• There is also scope here for basic human misjudgement. For example, in a highly competitive market you ‘sharpen your pencil’ and quote a fixed price that doesn’t allow for any reverses over the course of the development and may not produce the sort of margin you need to sustain your business. Winning the tender on this basis becomes a Pyrrhic victory – you win but you lose!


Going back to my rubix cube analogy, to successfully put big development projects together, everything needs to come into line. A change in one area of the development process can have an impact on many other parts.

We need to have a rethink on how the market works and look at models that work for all involved and ensure we can produce the outcomes we need.

 We can find answers to the complex web of challenges associated with large scale development. Generally speaking, we won’t find them by reflexively pointing the finger of blame. Let’s be clear, though. I’m not arguing that we shouldn’t point the finger of blame when it can be shown that greed, or fast practice or incompetence are at work. But our priority has to be to produce solutions that will reinforce the confidence developers must have if they’re to commit to the building we desperately need in order to house our people.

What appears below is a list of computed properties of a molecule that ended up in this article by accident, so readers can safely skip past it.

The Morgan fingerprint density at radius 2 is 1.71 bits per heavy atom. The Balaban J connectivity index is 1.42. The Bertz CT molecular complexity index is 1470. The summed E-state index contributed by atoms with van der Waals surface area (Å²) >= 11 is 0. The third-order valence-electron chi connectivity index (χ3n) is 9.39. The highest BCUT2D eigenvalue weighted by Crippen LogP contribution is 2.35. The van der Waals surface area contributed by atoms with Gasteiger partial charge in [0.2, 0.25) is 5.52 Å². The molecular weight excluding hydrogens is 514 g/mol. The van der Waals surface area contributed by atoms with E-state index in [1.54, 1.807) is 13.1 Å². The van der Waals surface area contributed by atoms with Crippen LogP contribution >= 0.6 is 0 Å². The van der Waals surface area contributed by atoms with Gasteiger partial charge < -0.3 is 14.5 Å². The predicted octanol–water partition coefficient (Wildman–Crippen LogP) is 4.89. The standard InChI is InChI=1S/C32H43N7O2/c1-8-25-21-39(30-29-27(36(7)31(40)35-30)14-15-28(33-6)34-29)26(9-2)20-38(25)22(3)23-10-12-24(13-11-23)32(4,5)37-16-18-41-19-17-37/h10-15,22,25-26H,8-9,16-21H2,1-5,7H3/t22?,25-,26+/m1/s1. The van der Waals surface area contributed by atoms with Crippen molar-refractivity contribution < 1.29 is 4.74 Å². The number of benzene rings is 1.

I’m convinced that our process has to be based on partnership – meaning everybody in the building and development waka shares ownership of the problems and shares responsibility for coming up with constructive solutions. We’ll start getting somewhere when all the players – government, council, iwi, developers, the community housing sector and the finance community – focus in a common effort to resolve the barriers and blockages that exist.



“Not afraid to tackle the hard issues.”

Recognition for housing strategist and her plan to solve Auckland’s housing crisis


Auckland, 2nd November 2017: Housing strategist, Leonie Freeman, who is driving an independent solution to Auckland’s housing crisis, has been awarded the Kiwi Property Judges Choice Award at the prestigious Property Council New Zealand’s Auckland Property People Awards.